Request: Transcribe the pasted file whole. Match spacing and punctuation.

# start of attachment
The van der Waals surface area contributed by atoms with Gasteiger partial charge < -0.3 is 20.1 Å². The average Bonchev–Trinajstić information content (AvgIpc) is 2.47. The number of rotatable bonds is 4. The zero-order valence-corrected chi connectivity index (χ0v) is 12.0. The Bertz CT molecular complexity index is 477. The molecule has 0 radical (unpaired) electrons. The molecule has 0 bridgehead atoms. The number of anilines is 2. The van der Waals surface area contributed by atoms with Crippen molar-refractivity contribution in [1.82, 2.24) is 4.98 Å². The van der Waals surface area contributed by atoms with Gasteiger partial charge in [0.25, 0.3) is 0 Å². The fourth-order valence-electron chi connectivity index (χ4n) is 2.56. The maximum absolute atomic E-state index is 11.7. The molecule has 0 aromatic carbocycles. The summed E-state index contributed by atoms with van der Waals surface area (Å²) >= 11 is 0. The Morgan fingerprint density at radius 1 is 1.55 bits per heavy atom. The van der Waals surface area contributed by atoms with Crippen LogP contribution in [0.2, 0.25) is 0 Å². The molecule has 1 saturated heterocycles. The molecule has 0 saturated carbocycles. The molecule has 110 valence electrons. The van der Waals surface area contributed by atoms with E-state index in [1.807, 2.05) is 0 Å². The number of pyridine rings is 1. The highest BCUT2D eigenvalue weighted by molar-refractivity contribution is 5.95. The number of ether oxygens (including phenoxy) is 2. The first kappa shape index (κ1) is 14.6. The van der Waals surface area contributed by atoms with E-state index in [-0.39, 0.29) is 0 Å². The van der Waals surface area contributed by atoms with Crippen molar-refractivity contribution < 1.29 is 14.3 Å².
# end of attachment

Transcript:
The van der Waals surface area contributed by atoms with Gasteiger partial charge < -0.3 is 20.1 Å². The average Bonchev–Trinajstić information content (AvgIpc) is 2.47. The number of rotatable bonds is 4. The zero-order valence-corrected chi connectivity index (χ0v) is 12.0. The Bertz CT molecular complexity index is 477. The molecule has 0 radical (unpaired) electrons. The molecule has 0 bridgehead atoms. The number of anilines is 2. The van der Waals surface area contributed by atoms with Crippen molar-refractivity contribution in [1.82, 2.24) is 4.98 Å². The van der Waals surface area contributed by atoms with Gasteiger partial charge in [0.25, 0.3) is 0 Å². The fourth-order valence-electron chi connectivity index (χ4n) is 2.56. The maximum absolute atomic E-state index is 11.7. The molecule has 0 aromatic carbocycles. The summed E-state index contributed by atoms with van der Waals surface area (Å²) >= 11 is 0. The Morgan fingerprint density at radius 1 is 1.55 bits per heavy atom. The van der Waals surface area contributed by atoms with Crippen LogP contribution in [0.2, 0.25) is 0 Å². The molecule has 1 saturated heterocycles. The molecule has 0 saturated carbocycles. The molecule has 110 valence electrons. The van der Waals surface area contributed by atoms with E-state index in [1.807, 2.05) is 0 Å². The number of pyridine rings is 1. The highest BCUT2D eigenvalue weighted by molar-refractivity contribution is 5.95. The number of ether oxygens (including phenoxy) is 2. The first kappa shape index (κ1) is 14.6. The van der Waals surface area contributed by atoms with E-state index in [-0.39, 0.29) is 0 Å². The van der Waals surface area contributed by atoms with Crippen molar-refractivity contribution < 1.29 is 14.3 Å².